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Social media's future lies in pursuit of facts

By Zhao Yunze | China Daily | Updated: 2017-03-24 07:34

Social media's future lies in pursuit of facts


A recent article titled "Pursuit of hundreds of thousands of views would do harm to journalism, the internet and the young generation" said the pursuit of views, without checking for facts, to catch more eyeballs is a main reason for social media's commercial success. But another article said it is unfair to blame social media for the disconnect between opinions and facts.

Both the traditional media and social media strive to seek as many readers as possible to widen their influence. Irrespective of their nature, however, media outlets should improve their professionalism and always remain committed to fulfilling their social responsibilities. Some social media platforms tend to ignore or overlook facts, and blindly flash news that they cannot prove true, but so do the traditional media when they publish advertisements making false claims.

Social media platforms provide ordinary people with channels to air their views and participate in discussions on important issues, which contribute to the efforts to promote social development. As such, the internet is not to blame for the demerits of social media.

Greek American architect Nicholas Negroponte has said: "Internet access is such a fundamental part of learning that by extension it is almost certainly a human right."

But the internet has changed the way people speak. It has made it possible for everyone to voice their opinions. And the easy availability of information on the internet has given more voice to the people, but it has not necessarily made it more democratic. To make the internet a truly democratic platform, therefore, new inventions should be reviewed by experts and users' behaviors have to be civil, and a consensus must be reached on the rules that should govern the Worldwide Web. The blind pursuit of short-term interests will only damage the power of expression of the internet and the media it has helped build.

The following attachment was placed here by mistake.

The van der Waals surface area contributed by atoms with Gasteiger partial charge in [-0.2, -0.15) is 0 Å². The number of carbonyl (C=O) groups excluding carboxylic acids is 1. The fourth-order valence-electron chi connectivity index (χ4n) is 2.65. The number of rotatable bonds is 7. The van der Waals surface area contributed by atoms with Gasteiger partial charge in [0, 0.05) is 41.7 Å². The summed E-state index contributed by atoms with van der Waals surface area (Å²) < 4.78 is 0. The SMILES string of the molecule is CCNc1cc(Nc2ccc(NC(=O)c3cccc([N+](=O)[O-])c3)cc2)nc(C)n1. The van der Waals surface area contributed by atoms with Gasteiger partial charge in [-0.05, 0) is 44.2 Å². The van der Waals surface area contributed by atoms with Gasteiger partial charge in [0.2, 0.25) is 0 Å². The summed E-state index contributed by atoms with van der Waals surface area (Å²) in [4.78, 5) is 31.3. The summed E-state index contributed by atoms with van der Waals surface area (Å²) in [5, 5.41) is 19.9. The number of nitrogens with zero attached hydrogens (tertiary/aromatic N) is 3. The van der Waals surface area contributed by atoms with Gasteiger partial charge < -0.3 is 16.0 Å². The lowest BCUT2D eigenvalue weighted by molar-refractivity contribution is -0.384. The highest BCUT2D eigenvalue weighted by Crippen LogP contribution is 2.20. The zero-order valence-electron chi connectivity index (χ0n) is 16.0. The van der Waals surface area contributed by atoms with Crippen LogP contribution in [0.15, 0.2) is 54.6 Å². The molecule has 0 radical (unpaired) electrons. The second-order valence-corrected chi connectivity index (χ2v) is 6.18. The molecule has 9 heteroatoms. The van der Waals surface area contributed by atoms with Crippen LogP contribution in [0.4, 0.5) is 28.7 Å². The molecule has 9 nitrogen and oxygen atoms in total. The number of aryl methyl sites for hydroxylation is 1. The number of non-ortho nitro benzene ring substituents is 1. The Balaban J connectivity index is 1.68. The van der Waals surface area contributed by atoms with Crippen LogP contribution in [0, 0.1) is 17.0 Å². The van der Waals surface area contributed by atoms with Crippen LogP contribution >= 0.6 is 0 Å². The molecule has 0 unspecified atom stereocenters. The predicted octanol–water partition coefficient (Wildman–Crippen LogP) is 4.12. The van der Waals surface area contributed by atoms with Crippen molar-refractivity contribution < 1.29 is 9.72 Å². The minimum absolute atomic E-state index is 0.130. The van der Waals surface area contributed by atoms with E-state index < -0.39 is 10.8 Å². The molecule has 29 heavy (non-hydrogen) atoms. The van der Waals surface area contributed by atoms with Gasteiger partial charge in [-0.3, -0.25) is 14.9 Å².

In A Theory of Justice, John Rawls regards justice as a basic attribute of the social system and the primary principle of freedom and equality. This primary principle of freedom and equality is also needed to establish social rules for the internet. As a public resource, the internet should be used by people and developed through public means. Which means internet rules have to respect individual rights, safeguard public interests, and promote democracy and justice.

And to make social media play a truly responsible and democratic role, internet ethics has to be aggressively promoted. A healthy environment in which the internet and social media can contribute more to social development, however, cannot be built without the help of relevant state laws and regulations for the management of online activities. In this regard, China has to improve the laws and regulations on social and new media, because in their present forms they are not potent enough for the task.

As providers of information on social media platforms, internet users should have a strong sense of social responsibility to make sure the contents of their online postings are true and meet the moral and ethical demands. And since social media platforms have the capability to not only integrate information but also verify facts and track the source of information, they need to cross-check the contents of the postings, correct inaccurate data, and spike rumors and wrong information to ensure healthy dissemination of information. Only when every social media platform and online information provider follow these rules can the internet become a platform for dissemination of authentic news and socially responsible views.

The author is an associate professor at the School of Journalism and Communication, Renmin University of China.

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